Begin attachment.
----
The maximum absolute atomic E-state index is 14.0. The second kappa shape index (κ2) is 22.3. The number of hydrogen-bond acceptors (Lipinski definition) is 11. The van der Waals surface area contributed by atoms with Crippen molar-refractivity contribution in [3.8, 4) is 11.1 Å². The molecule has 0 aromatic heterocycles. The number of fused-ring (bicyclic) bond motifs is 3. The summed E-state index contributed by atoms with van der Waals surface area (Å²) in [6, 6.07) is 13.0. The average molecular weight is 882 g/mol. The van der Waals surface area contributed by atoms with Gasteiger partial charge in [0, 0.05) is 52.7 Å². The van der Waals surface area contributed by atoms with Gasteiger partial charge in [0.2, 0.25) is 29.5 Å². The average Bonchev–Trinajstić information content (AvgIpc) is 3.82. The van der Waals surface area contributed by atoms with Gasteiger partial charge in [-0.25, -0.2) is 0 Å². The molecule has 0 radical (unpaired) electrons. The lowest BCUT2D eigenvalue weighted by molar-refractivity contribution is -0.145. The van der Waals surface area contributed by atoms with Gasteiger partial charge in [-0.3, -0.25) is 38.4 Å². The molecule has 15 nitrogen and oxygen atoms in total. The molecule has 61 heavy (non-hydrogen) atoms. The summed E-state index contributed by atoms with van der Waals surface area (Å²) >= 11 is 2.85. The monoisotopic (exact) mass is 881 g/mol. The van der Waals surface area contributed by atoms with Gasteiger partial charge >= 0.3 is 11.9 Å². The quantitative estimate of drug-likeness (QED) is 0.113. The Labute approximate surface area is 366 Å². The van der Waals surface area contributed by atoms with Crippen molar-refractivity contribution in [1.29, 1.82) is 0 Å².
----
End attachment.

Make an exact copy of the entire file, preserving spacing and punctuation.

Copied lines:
The maximum absolute atomic E-state index is 14.0. The second kappa shape index (κ2) is 22.3. The number of hydrogen-bond acceptors (Lipinski definition) is 11. The van der Waals surface area contributed by atoms with Crippen molar-refractivity contribution in [3.8, 4) is 11.1 Å². The molecule has 0 aromatic heterocycles. The number of fused-ring (bicyclic) bond motifs is 3. The summed E-state index contributed by atoms with van der Waals surface area (Å²) in [6, 6.07) is 13.0. The average molecular weight is 882 g/mol. The van der Waals surface area contributed by atoms with Gasteiger partial charge in [0, 0.05) is 52.7 Å². The van der Waals surface area contributed by atoms with Gasteiger partial charge in [0.2, 0.25) is 29.5 Å². The average Bonchev–Trinajstić information content (AvgIpc) is 3.82. The van der Waals surface area contributed by atoms with Gasteiger partial charge in [-0.25, -0.2) is 0 Å². The molecule has 0 radical (unpaired) electrons. The lowest BCUT2D eigenvalue weighted by molar-refractivity contribution is -0.145. The van der Waals surface area contributed by atoms with Gasteiger partial charge in [-0.3, -0.25) is 38.4 Å². The molecule has 15 nitrogen and oxygen atoms in total. The molecule has 61 heavy (non-hydrogen) atoms. The summed E-state index contributed by atoms with van der Waals surface area (Å²) >= 11 is 2.85. The monoisotopic (exact) mass is 881 g/mol. The van der Waals surface area contributed by atoms with Gasteiger partial charge >= 0.3 is 11.9 Å². The quantitative estimate of drug-likeness (QED) is 0.113. The Labute approximate surface area is 366 Å². The van der Waals surface area contributed by atoms with Crippen molar-refractivity contribution in [1.29, 1.82) is 0 Å².